Nowadays, my little boy has finally reached the point where he comfortably converses in both English and Greek. I feel so proud every time he realized and switches to the appropriate language. It is something we have both worked on but to see it becoming a reality is just amazing! The truth is that the hardest part isn’t the teaching but the socializing. Friends and family will express their opinions and just like with every other comment or advise you need to filter it before taking it seriously. Sometimes you just need to believe strongly on what you do to not let it upset you.
Below are some of the things that we have heard and were not helpful at all. I am recording them for the friends of multilingual families in hope that they will get a better insight into our world.
1) I know someone who is trilingual. And if you are a trilingual family it’s more than likely that they will say “I know someone that is quarter lingual”. It’s like you having two children and someone with no children saying to you “I know someone with three”. It makes no sense, adds nothing to the conversation and even more so it shows that you are ignorant of the situation but too arrogant not to keep you mouth shut.
2) “what you should do to raise multilingual children is one parent one language”. Really?! Tell me about it! How did you find the experience? What was that? You ve never done it? Apart from the fact that this “amazing” advise usually comes from the same people in point (1), its also not true. It is not the only way to raise multilingual kids, there are other ways too, all have been proven successful and it comes down to what suits the family best. Choosing which path to go with is actually one of the difficulties a multilingual family has so you coming along with your magazine advise or just because this is what you chose for your family, it really doesn’t mean its the right thing to do and will definitely not score brawny points in our friendship.
3) “Your kid doesn’t really need the minority language. Everyone speaks English nowadays.” And with that little statement you think you have managed to wipe away thousand of years of civilization, part of which, is the language, and have made an executive decision for future generations? It is true, however, that my boy could go on with his English and none of the Greek as I know a lot of Londoners coming from a non UK background have done so because that’s what the educational system fifty years ago was saying to them. Half a century later, though, we know for a fact that bilingualism has only great benefits to give to the brain but also and most importantly, it creates adults that are far more open minded towards other people and cultures.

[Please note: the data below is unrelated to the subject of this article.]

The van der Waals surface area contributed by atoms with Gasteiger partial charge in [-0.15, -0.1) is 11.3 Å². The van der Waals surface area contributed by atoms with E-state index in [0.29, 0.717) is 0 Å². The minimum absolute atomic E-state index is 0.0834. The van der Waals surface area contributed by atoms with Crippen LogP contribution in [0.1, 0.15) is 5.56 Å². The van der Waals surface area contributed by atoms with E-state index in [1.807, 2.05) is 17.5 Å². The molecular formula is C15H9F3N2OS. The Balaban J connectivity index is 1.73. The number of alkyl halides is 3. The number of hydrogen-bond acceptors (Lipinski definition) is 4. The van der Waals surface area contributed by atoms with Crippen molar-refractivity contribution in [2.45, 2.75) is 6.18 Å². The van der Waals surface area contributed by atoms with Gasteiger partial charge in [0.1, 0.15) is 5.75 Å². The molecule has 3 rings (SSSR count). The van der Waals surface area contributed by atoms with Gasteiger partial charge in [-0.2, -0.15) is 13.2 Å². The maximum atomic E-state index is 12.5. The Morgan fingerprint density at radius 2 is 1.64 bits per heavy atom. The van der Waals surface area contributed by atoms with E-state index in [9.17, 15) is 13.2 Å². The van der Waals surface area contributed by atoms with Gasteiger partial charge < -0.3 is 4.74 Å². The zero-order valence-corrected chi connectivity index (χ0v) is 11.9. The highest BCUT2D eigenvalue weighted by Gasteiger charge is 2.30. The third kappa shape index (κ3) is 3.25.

4) “I am sorry little Max but Alexandros doesn’t understand you because he is multilingual”. That used to upset me and fill me with anger! A lot of the times it was just said in private by mums and the result was that their children would either ignore mine or just completely patronize him (that’s what gave away that mummy or daddy have had a chat). Firstly, who says that he/she doesn’t understand? On the contrary! Even the adult bilingual I know that have been exposed extremely little to their minority language, can understand most of what is said! Even more so my boy that hears the minority language daily! The fact that there may be difficulty in expressing themselves, or that they are trying not to embarrass you that only speak the one language and would more than likely not understand what he/she are saying, it doesn’t mean they don’t understand! Do your kids a favor and find the opportunity to teach them how to be patient as not everyone is the same and that doesn’t make them either stupid or vulnerable. On the contrary, my dear, these kids will find it so much easier in school than any other monolingual child, it will make you fume!
5) “Why are you kicking up a fuss? He/she will learn it from you”. In simple terms no, he will not learn it. If the language is only spoken by me to friends and family or even with couples that between them they speak the minority language it will not pass on to the children automatically. That’s a fact. Language is not an inherited charisma. Language is always changing and evolving and you need to practice practice practice. They need to be addressed in the language and mostly, be encouraged to use it as much as possible. So, when I ask him to repeat something in Greek, I am neither showing off or torturing him. I am asking to practice what he knows.
6) “that poor boy…” I am really tempted to use my humor on this occasion and say something like “he loves it really, he prefers it than being locked under the stairs”. The fact of the matter is that children grow up with the two languages as a normal part of their life. Although the brain stimulation is more variable because of the two language, they don’t find it hard. On the contrary, parents will probably spent more time with them knowing they are the only/main source of the minority language. And guess what? Kids love spending time with their parents! (at least at this age!).
7) “My boy is much more chatty than yours. It must be because yours is bilingual”. This is a mistake that even I have made. Though the past few years, I have been comparing my son with other kids. The fact of the matter is that every child is different. Each with their own speed of development and with completely different ways. Add his own personality in the mix and you will find huge differences in children. For example, my boy is very proud. I have known this since he was a baby. What that means is he doesn’t take it well at all when he makes mistakes so when he says or does something, he wants to be confided he can do it. Mistakes upset him! It doesn’t mean he won’t do it. It means he ll do when he frustratingly enough for mummy- decides to do so. What they say about bilingual kids talking later than monolingual is just a myth.